When you get to court and hash out a child custody plan with your ex, your natural instinct may be to inflate your own availability.
For example, you may desperately want to prove to yourself and others that you don’t need anyone else. You’ll say that you can always take the child to school and after-school activities, that you can spend every weekend with him or her, and that you’ll do everything in your power to be a great parent.
Your intentions are good. You want to put your child first. However, this can give you a custody plan that doesn’t realistically address your situation.
Can you actually spend every weekend with your child if you have to travel for work? Can you really take him or her to every after-school activity, even if you don’t get out of work until five in the afternoon?
There’s no shame in admitting that you can’t do it all on your own. You don’t have to take on too much to impress the child, upstage your spouse or prove anything to anyone.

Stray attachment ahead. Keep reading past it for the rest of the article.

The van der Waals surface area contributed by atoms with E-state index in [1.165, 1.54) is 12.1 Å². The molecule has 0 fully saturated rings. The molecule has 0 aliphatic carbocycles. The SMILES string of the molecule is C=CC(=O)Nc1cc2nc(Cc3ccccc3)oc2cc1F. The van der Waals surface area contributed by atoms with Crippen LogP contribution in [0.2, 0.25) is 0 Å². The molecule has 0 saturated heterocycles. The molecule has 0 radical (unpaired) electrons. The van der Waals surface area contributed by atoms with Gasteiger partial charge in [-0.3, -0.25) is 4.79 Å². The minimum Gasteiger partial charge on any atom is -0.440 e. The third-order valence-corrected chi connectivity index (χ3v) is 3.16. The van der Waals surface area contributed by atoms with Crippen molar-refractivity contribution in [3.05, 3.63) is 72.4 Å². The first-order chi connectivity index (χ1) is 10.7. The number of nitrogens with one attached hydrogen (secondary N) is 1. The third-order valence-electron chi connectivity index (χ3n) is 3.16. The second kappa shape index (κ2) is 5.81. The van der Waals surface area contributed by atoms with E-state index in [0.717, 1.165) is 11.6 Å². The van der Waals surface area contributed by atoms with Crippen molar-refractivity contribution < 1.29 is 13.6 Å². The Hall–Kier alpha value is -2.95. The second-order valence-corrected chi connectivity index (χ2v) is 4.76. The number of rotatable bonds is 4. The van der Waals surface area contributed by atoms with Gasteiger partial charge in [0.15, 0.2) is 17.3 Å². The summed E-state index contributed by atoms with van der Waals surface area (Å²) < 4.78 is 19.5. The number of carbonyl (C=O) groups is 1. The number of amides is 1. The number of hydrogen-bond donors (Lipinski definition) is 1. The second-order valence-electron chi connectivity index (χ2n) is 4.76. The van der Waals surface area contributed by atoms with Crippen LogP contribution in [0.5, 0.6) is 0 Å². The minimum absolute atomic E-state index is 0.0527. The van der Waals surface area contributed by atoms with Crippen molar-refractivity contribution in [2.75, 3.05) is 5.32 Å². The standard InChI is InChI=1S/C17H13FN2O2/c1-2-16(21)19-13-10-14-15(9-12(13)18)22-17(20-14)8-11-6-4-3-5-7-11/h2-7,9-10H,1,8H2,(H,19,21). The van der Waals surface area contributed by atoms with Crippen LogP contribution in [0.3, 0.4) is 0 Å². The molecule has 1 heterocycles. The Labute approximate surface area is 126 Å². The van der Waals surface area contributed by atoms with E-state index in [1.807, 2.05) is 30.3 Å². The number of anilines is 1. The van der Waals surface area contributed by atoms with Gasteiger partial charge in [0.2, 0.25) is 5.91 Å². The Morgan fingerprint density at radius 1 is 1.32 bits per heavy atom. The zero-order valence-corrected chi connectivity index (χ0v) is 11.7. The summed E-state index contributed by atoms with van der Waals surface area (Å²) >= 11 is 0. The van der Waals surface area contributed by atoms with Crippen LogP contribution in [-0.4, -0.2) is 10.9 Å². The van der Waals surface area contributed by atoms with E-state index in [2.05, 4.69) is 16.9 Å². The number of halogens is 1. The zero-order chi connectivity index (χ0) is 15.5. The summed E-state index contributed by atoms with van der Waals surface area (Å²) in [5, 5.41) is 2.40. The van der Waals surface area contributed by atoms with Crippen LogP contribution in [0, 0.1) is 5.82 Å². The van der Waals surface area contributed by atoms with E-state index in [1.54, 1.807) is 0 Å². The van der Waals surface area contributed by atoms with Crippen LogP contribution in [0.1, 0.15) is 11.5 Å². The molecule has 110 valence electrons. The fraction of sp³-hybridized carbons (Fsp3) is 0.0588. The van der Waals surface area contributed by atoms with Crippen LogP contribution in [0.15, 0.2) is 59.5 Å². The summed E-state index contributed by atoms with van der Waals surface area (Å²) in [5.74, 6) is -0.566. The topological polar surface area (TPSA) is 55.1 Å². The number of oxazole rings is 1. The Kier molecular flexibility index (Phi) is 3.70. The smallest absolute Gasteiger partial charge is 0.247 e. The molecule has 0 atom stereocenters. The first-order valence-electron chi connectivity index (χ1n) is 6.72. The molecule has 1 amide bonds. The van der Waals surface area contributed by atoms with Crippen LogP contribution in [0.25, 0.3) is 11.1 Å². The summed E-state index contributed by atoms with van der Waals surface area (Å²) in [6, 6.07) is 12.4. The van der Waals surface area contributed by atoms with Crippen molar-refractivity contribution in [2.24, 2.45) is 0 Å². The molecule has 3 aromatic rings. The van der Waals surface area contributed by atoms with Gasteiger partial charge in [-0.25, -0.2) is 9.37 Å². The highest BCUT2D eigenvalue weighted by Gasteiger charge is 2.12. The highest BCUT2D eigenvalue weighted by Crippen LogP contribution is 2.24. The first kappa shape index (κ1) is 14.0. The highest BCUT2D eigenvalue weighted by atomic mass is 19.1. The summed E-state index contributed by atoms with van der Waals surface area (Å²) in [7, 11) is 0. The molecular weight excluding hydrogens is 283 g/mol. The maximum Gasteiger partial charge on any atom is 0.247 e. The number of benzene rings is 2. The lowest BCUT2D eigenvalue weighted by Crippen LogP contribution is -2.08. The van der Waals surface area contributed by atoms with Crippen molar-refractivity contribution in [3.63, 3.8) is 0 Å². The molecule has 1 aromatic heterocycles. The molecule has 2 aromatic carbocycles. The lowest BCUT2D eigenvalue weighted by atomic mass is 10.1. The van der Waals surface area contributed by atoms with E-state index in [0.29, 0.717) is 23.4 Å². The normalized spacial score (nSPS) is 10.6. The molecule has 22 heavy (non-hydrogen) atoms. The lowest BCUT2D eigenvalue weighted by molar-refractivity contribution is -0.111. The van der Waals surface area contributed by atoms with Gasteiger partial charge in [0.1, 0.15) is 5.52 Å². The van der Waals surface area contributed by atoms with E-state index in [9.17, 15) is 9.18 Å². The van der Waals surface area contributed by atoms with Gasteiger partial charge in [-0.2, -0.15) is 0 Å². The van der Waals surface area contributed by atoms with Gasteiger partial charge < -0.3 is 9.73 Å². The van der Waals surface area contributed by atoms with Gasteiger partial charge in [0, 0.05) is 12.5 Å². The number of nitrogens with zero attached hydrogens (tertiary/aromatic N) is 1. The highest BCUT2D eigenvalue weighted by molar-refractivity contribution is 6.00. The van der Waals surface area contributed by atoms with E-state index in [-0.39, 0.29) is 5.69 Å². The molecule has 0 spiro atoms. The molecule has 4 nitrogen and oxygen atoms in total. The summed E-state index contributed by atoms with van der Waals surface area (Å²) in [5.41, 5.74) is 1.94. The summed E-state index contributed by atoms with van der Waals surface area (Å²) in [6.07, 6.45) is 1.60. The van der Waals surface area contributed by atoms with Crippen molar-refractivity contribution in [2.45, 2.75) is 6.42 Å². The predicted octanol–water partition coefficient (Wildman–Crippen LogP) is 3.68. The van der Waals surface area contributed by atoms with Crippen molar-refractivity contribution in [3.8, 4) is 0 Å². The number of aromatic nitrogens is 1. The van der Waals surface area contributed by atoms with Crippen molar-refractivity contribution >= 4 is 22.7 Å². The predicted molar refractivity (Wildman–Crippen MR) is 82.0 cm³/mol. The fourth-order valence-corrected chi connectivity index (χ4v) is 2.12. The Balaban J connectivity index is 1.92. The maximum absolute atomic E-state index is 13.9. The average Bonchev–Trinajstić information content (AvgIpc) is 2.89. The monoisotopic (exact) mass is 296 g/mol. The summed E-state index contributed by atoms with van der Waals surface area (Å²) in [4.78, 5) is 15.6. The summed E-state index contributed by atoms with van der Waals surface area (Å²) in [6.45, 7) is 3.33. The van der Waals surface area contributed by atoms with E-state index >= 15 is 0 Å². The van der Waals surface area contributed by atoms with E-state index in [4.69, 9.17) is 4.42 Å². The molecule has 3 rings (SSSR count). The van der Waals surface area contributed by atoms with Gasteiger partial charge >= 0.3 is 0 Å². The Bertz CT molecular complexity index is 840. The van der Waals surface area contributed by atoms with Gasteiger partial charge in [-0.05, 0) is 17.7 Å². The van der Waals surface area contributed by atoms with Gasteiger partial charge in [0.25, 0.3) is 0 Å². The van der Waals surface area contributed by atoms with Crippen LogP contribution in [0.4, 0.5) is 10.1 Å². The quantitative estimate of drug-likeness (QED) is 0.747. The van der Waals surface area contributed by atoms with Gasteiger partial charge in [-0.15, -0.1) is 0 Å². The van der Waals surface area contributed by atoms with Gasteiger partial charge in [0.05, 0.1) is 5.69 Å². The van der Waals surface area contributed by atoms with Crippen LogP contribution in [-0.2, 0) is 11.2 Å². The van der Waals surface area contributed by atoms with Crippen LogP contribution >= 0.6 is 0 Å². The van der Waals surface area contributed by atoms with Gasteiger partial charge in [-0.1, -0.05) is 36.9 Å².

It’s far better to address things realistically and consider what you can and cannot do. This way, you’re actually putting the child’s best interests — and not your own — first. You’re giving the child a schedule that will work, giving him or her the most comfortable and successful life possible — even if that means working with your ex to do it.
Throughout the entire process, be sure you always consider your child’s best interests and your own legal rights.
Source: HuffPost, “Back to School: 3 Ways To Tell If Your Child Custody Agreement Is The Right Fit,” Bari Zell Weinberger, accessed Aug. 15, 2017